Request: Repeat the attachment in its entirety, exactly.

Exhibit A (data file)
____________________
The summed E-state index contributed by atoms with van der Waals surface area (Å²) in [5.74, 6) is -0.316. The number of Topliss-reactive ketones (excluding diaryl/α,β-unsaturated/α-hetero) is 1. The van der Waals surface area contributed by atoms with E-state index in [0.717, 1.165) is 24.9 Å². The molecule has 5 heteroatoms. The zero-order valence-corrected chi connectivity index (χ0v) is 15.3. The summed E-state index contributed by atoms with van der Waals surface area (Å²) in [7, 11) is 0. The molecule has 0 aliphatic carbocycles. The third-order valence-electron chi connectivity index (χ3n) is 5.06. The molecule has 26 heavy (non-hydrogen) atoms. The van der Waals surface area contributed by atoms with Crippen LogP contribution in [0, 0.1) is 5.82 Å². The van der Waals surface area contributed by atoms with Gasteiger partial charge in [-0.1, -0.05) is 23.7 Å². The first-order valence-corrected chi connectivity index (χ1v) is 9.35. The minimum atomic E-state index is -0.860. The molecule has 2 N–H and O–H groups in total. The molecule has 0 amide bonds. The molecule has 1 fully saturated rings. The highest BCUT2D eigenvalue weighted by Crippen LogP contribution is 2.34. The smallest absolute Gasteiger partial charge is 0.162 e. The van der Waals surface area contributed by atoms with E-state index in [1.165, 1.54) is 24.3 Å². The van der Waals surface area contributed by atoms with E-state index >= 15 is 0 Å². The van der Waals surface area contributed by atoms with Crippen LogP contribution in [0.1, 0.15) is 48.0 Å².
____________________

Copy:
The summed E-state index contributed by atoms with van der Waals surface area (Å²) in [5.74, 6) is -0.316. The number of Topliss-reactive ketones (excluding diaryl/α,β-unsaturated/α-hetero) is 1. The van der Waals surface area contributed by atoms with E-state index in [0.717, 1.165) is 24.9 Å². The molecule has 5 heteroatoms. The zero-order valence-corrected chi connectivity index (χ0v) is 15.3. The summed E-state index contributed by atoms with van der Waals surface area (Å²) in [7, 11) is 0. The molecule has 0 aliphatic carbocycles. The third-order valence-electron chi connectivity index (χ3n) is 5.06. The molecule has 26 heavy (non-hydrogen) atoms. The van der Waals surface area contributed by atoms with Crippen LogP contribution in [0, 0.1) is 5.82 Å². The van der Waals surface area contributed by atoms with Gasteiger partial charge in [-0.1, -0.05) is 23.7 Å². The first-order valence-corrected chi connectivity index (χ1v) is 9.35. The minimum atomic E-state index is -0.860. The molecule has 2 N–H and O–H groups in total. The molecule has 0 amide bonds. The molecule has 1 fully saturated rings. The highest BCUT2D eigenvalue weighted by Crippen LogP contribution is 2.34. The smallest absolute Gasteiger partial charge is 0.162 e. The van der Waals surface area contributed by atoms with E-state index in [1.165, 1.54) is 24.3 Å². The van der Waals surface area contributed by atoms with E-state index >= 15 is 0 Å². The van der Waals surface area contributed by atoms with Crippen LogP contribution in [0.1, 0.15) is 48.0 Å².